Left-handed mouse usage

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Okay, my hands were getting chewed up at work by the non-ergonomic keyboard and mouse, and I needed to help alternative what they were doing to relieve it. So, I tried a suggestion: use the mouse with my left hand and swap the buttons.

Something weird happened: I had to switch it back to right mouse button configuration. I could not use the mouse with my left hand with the buttons swapped. I wonder if anyone else has this problem?

Another funny thing is that I eventually got an ergonomic keyboard like the one I have at home, and for whatever reason, I make more typematic mistakes with the one at work even though they are the same brand and model

Posted on July 23rd 2011 in Uncategorized

Windows Media Center thoughts

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I just got a Hauppage USB TV adapter + an antenna. The included WinTV program crashes a lot. However, I thought I would give Windows Media Center a try, and it turns out to work well. In fact, the CPU usage seems less with it compared to WinTV.

It is a little bloated and the UI seems more to remote controls. However, it simply runs better. It also is more responsive once it boots.

Posted on May 16th 2011 in Uncategorized


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My set of pots

Well, I’ve finally got most of my pot set. While it did turn out that it ended up costing as much as a set in a box, there’s two things I like about it.

1. It’s a set I completely bought myself

2. While costing about as much, it was easier on the budget this way

The two frying pans were from Bed, Bath, and Beyond for $15. I think they were some essentials brand. The 4 QT sauce pan is a Faberware.

One of the 3 QTs is a Cuisinart. It’s the only non-dishwasher safe pan I have. I kept it because it has a strainer built into it, and pasta + Ragu + leftover chicken makes an easy meal. The other 3 QT one is a T-Fal. And then, I got a cheap pressure cooker.

But man, it’s very nice that I now have a set of pans that I can cook at high heat, plus all but the Cuisinart pot is dishwasher safe. I still have my old pans and I’ll have to figure out what to do with them eventually to make more room in the kitchen.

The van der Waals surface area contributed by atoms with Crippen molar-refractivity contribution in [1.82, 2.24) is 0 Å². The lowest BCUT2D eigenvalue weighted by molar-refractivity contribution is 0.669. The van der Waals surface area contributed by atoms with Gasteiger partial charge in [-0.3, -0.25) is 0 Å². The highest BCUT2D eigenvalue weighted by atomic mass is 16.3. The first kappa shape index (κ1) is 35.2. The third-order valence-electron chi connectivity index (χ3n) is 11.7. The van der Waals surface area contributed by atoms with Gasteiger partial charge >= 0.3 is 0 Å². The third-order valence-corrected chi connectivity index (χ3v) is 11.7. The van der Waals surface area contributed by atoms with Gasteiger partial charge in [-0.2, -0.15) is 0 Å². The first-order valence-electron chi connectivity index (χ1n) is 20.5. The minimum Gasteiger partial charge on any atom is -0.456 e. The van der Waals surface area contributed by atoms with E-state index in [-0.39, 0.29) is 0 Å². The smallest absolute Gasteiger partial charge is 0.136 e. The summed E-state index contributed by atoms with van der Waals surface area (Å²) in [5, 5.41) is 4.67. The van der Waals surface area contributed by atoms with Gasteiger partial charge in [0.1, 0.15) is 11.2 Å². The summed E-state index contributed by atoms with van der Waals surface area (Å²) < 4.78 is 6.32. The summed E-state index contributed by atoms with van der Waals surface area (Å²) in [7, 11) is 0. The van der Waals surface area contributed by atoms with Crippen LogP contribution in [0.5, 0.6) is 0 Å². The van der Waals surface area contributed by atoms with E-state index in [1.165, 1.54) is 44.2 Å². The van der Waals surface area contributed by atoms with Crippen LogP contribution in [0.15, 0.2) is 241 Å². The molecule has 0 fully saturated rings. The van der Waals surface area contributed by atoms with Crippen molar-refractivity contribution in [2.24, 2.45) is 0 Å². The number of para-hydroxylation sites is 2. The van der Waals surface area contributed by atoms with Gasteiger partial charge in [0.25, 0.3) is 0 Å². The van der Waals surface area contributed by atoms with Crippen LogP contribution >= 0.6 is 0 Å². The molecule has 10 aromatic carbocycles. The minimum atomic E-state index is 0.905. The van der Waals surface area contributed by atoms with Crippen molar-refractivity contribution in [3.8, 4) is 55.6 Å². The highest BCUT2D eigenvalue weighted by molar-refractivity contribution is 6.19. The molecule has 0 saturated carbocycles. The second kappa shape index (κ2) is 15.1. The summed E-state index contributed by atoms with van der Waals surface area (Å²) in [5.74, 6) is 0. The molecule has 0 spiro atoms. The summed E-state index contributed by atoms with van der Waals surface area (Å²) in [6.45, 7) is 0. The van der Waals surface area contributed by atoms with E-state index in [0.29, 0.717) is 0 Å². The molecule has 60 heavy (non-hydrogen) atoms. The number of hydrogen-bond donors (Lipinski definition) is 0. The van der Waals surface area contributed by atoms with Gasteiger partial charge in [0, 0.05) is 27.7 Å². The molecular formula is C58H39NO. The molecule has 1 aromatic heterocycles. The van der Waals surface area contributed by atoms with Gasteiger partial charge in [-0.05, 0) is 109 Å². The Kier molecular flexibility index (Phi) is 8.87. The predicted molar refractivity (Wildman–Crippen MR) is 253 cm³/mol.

Also, it turns out washing the Dollar Tree pots in the dishwasher made parts of them rust. So, the timing of this was about right. Also, my brother made a good point: I don’t have a steaming pot yet. That’ll come.

Posted on May 15th 2011 in Uncategorized

How to get Android Honeycomb emulated device (tablet) to run faster

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If you are like me, you’ll notice how slow the Android emulated Honeycomb device is. It’s also quite flaky. However, you still can use it. Just don’t expect miracles.

First of all, it’s laggy. The main screen of Honeycomb seems to rely on OpenGL for graphics. Problem: the Android emulator is 100% software without hardware translation support. So, that means even the OpenGL calls are emulated by software. You have this on top of emulating a CPU like ARM.

Let’s get to the good part: how to make it run better. Some places suggested giving the emulated device more RAM. You can do this on the emulated device picker in Eclipse. I tried 384-768 megs of RAM and didn’t really notice a difference, but feel free to give it a shot.

Go into settings on the emulated device. Make sure you use the app screen for settings, otherwise for whatever reason, Honeycomb will insist you put the settings option on the main menu screen. From here, turn off the fancy animations. It won’t make the main screen any faster, but it’ll make app testing faster.